8.4.5 Controlling the affected cannabis or cannabis product
Recall procedures must identify how the affected cannabis or cannabis product is to be handled until it is corrected or destroyed. Any returned cannabis or cannabis product must be controlled to prevent it from being sold, distributed, exported or used in error.
8.5 Follow up with Health Canada and supply chain customers
The recalling licence holder is required to complete a number of steps to follow up with Health Canada and supply chain customers. These can include:
- Submitting progress reports to Health Canada
- Evaluating the recall’s effectiveness
- Checking that recall actions have been completed
- Product correction, if applicable
- Product disposal (destruction or return), if applicable
8.5.1 Submitting progress reports to Health Canada
The recalling licence holder should submit progress reports to Health Canada at agreed-upon intervals in the initial report. They should contain the following:
- The number of supply chain customers notified of the recall and date and method of notification
- The quantity of affected cannabis and cannabis product in possession of each supply chain customer
- The number of respondents supply chain customers
- The number of non-respondents supply chain customers
- The number of subsequent attempts to contact non-respondent supply chain customers
- The quantity of affected cannabis and cannabis product returned and/or destroyed
- The estimated time frame for completion of the recall if revised from the original date
8.5.2 Evaluating the recall’s effectiveness
The recall strategy should specify how the effectiveness of the recall will be evaluated. This is known as an effectiveness check. In most cases, effectiveness can be monitored from the initial notification through to the supply chain customers’ responses.
Responses may involve written acknowledgement that the supply chain customers received, read and understood the recall. The recalling licence holder may also request supply chain customers to provide information about the status of the affected cannabis or cannabis products. The recalling licence holder should evaluate the effectiveness of each recall action.
Table 4 sets out some best practices to use when determining recall effectiveness.
|What to review||Action|
|Overall process||Confirm with certainty that the recall procedure and process have been implemented|
|Supply chain customer feedback||Verify the following:
If few supply chain customers respond to confirm receipt of the information, more effort may be required to reach them to confirm that action has been taken.
|Consumer feedback, if applicable||Determine the following:
If few consumers have responded, more work may be required to understand the reason and additional effort may be necessary to ensure the recall has been properly communicated.
8.5.3 Following up with non-respondent supply chain customers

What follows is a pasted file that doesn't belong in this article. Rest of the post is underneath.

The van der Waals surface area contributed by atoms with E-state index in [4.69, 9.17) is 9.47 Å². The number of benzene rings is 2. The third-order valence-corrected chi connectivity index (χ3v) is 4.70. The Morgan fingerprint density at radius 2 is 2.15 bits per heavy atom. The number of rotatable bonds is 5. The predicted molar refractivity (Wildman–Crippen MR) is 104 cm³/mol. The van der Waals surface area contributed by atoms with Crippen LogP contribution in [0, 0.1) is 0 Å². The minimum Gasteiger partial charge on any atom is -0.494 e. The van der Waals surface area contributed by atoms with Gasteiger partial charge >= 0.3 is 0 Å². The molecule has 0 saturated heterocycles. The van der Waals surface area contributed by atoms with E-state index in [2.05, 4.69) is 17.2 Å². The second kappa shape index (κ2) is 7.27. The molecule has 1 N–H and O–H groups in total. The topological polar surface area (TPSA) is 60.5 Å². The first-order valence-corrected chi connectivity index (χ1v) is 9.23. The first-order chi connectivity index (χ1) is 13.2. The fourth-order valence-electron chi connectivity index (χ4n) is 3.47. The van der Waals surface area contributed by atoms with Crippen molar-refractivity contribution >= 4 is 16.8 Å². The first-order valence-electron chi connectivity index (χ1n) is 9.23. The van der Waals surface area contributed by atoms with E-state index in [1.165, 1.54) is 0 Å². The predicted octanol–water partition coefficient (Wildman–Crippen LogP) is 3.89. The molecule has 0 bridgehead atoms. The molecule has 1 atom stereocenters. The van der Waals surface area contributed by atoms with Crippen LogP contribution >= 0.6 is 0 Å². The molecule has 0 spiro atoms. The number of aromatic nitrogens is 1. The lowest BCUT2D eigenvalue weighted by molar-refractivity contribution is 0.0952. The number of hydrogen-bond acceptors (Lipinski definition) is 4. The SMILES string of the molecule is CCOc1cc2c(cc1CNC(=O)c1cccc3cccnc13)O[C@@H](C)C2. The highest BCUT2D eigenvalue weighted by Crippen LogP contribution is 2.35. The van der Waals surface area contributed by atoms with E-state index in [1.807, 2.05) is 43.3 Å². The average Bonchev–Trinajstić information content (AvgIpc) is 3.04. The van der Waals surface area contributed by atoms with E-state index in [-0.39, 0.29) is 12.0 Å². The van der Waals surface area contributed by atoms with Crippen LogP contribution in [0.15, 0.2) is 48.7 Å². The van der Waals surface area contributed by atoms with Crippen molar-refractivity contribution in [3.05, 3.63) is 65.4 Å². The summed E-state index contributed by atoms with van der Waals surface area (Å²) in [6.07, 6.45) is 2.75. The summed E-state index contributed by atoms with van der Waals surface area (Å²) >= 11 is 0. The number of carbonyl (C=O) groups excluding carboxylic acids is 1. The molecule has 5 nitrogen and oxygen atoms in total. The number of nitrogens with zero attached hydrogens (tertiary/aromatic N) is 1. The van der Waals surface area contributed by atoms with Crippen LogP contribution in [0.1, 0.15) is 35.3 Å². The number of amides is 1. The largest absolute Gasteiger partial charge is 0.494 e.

If supply chain customers do not respond to the first notification, the recalling licence holder must follow up with them. Non-responders are supply chain customers from whom the recalling licence holder does not receive confirmation of receipt of the recall.
Health Canada expects recalling licence holders to follow up with non-responders. Table 5 outlines guidelines for follow-up efforts.
|Recall risk type||Follow-up efforts|
|Type I||There should be no non-responders. If there are non-responders, justification should be provided and records should be maintained.|
|Type II||Three follow-up efforts have been made using different contact methods as appropriate. Records should be maintained.|
|Type III||Two follow-up efforts have been made using different contact methods as appropriate. Records should be maintained.|
8.5.4 Checking completion of recall actions
The recalling licence holder should review tracking mechanisms for its corrective actions, which could include contacting supply chain customers or retrieving and/or destroying affected cannabis or cannabis products, to ensure all of the affected cannabis and cannabis products have been addressed. Recalling licence holders are responsible for ensuring that all recall actions are complete.
Health Canada recognizes that recall actions depend on the consent and cooperation of supply chain customers. If the supply chain customer does not permit or conduct the actions required by the recall despite repeated attempts to communicate their importance, the recalling licence holder should include this information in its recall records and notify Health Canada.
The recalling licence holder should review all information collected during this step to determine if additional action must be taken to address the problem or potential problem that underlies the recall. This may include revising or adding to its recall strategy.